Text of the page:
## What kinds of numbers does Tcl recognize

Purpose: To discuss the various kinds of numbers that Tcl can recognize.

The obvious first place to begin on this topic is the integer. An integer is a whole name. For Tcl before version 8.5, a variable could be expected to hold a positive, negative, or zero value equal to what would be held in a C long variable.

To set a Tcl variable to an integer is pretty simple.

``` % set zero 0
0
% set positive 12345
12345
% set negative -12345
-12345```
``` % set octal 0123
0123
% expr \$octal + 1
84
% set hex 0xfeed
0xfeed
% expr \$hex + 1
65262
% set binary 0b10110100    ;# since 8.6 (TIP#343)
0b10110100
% expr \$binary + 1
181```

In the older Tcl, there were some unfortunate consequences of representing the number using C data types. One consequence is this - when a variable's value grew large enough, it would eventually raise a Tcl error indicating that the value was too large to be represented as an integer. There were also cases where unexpected results might be seen:

```set i 9223372030000100000               ;# see i incrementing
set j 9900000000000000000               ;# see i considered < 0
set k 99000000000000000000              ;# see i considered too large
proc count {i} {
while { \$i > 0 } {
incr i
if {[ expr {\$i % 100000}] == 0 } {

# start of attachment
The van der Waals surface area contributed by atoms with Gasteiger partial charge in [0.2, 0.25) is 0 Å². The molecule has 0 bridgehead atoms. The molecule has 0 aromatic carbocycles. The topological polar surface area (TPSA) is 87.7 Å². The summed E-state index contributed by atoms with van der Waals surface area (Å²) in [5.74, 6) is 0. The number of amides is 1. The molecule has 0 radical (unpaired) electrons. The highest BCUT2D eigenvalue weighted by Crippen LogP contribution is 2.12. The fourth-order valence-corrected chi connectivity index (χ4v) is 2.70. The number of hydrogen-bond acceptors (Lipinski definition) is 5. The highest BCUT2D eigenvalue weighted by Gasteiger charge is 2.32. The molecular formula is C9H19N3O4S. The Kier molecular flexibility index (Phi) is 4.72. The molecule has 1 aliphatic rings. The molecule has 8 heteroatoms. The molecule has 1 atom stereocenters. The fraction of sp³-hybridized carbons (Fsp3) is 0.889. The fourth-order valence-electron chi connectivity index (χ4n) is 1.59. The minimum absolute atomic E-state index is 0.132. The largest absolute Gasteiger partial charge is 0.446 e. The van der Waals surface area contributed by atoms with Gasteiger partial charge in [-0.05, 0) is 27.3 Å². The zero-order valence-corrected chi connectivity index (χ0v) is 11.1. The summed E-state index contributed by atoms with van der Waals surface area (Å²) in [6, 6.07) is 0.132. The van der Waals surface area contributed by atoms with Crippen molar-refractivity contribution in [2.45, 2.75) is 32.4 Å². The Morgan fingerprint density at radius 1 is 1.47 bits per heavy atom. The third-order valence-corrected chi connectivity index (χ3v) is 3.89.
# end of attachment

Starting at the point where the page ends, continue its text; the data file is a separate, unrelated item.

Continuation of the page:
puts \$i
}
}
return \$i
}
puts "final value [count \$i]"
puts "final value [count \$j]"
puts "final value [count \$k]"```

on a SPARC Solaris 9 system using Tcl 8.4.7 reported:

` 9223372030000200000`

:

``` 9900000000000000000
integer value too large to represent
while executing
"incr i"
(procedure "count" line 3)
invoked from within
"count \$i"
invoked from within
"puts "final value [count \$i]""
(file "/tmp/.lwv/tstint.tcl" line 15)
```

Notice in the initial set commands above, there are two that result in something that the beginner might find unexpected.

Why did the expr using \$octal return an 84 when the developer set it to 0123? That's because, in older Tcl's, a value with a leading zero was treated as a base 8 (also known as octal) value. [add pointer to the hazards of octal, the raging debates on how tcl should treat such values, etc.]

And what about the \$hex value? That assignmend had one numeric digit - 0 and the rest alphabetic characters! The leading 0x indicates that the remainder of the string should be treated as if it were a base 16 (or hexadecimal) value.

In Tcl 8.5, a literal octal string will be able to be represented with a leading 0o and a literal binary string will be able to be represented with a leading 0b.

If a developer is reading in data from a user, a socket, a file, etc. then it is their responsibility to make use of scan or some other method to get the string converted from the appropriate base into a decimal value for Tcl.

Next there are floating point values.

``` % set a 1.1
1.1
% expr \$a + 1
2.1
% set a 1.0e10
1.0e10
% expr \$a + 1
10000000001.0```

[Add comments here about the dangers of floating point, and add references to wiki pages extolling the various numerical methods for using binary floating numbers in comparisons, calculations, etc.]

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